Nonpharmacologic therapeutic effects play a role in response rates identified in canine epilepsy trials.ANIMALS:
      Thirty-four dogs with epilepsy.METHODS:
      Meta-analysis of the 3 known prospective, placebo-controlled canine epilepsy trials. The number of seizures per week was compiled for each dog throughout their participation in the trial. Log-linear models were developed to evaluate seizure frequency during treatment and placebo relative to baseline.RESULTS:
      Twenty-two of 28 (79%) dogs in the study that received placebo demonstrated a decrease in seizure frequency compared with baseline, and 8 (29%) could be considered responders, with a 50% or greater reduction in seizures. For the 3 trials evaluated, the average reduction in seizures during placebo administration relative to baseline was 26% (P = .0018), 29% (P = .17), and 46% (P = .01).CONCLUSIONS AND CLINICAL IMPORTANCE:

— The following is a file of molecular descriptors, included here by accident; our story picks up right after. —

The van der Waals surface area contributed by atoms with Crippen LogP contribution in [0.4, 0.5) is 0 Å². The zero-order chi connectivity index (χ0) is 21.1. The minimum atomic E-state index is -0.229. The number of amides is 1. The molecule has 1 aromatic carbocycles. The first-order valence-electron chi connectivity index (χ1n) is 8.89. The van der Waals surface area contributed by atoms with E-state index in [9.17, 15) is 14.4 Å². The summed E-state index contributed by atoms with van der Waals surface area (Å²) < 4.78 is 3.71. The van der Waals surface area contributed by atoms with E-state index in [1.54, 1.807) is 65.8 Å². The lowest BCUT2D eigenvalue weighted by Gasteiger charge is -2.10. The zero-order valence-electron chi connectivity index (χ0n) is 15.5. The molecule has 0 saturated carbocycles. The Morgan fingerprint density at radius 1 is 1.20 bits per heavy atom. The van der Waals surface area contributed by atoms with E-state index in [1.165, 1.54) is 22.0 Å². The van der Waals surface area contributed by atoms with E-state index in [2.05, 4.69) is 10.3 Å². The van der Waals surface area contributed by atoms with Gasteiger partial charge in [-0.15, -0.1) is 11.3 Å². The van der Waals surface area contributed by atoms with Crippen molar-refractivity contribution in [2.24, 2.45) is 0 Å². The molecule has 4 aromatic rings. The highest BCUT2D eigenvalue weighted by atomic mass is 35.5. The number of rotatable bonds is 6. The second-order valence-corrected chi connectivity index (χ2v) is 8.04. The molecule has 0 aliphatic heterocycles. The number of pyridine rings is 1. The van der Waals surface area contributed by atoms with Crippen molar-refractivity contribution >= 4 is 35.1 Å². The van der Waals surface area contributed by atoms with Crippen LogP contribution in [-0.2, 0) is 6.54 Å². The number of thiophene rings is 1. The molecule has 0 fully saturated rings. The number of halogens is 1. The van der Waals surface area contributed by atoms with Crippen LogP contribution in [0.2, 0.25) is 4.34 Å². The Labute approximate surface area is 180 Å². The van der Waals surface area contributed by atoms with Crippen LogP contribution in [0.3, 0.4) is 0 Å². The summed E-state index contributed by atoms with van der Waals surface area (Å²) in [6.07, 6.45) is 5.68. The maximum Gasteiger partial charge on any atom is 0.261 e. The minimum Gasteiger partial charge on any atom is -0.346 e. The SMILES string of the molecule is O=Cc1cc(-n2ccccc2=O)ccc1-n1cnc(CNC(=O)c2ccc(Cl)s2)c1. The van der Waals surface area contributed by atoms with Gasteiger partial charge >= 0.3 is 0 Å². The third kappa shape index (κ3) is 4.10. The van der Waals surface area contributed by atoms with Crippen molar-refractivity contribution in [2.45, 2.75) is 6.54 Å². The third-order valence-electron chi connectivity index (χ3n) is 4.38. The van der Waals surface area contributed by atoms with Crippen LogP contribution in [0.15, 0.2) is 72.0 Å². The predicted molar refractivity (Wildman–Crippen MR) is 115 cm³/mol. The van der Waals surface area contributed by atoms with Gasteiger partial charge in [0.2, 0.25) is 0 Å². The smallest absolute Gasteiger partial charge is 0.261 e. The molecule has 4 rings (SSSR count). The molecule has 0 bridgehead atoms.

A positive response to placebo administration, manifesting as a decrease in seizure frequency, can be observed in epileptic dogs. This is of importance when evaluating open label studies in dogs that aim to assess efficacy of antiepileptic drugs, as the reported results might be overstated. Findings from this study highlight the need for more placebo-controlled trials in veterinary medicineEstimates of the placebo cure rate range from a low of 15 percent to a high of 72 percent. The longer the period of treatment and the larger the number of physician visits, the greater the placebo effect.The placebo effect is not restricted to subjective self-reports of pain, mood, or attitude. Physical changes are real. For example, studies on asthma patients show less constriction of the bronchial tubes in patients for whom a placebo drug works.Researchers have found, for example: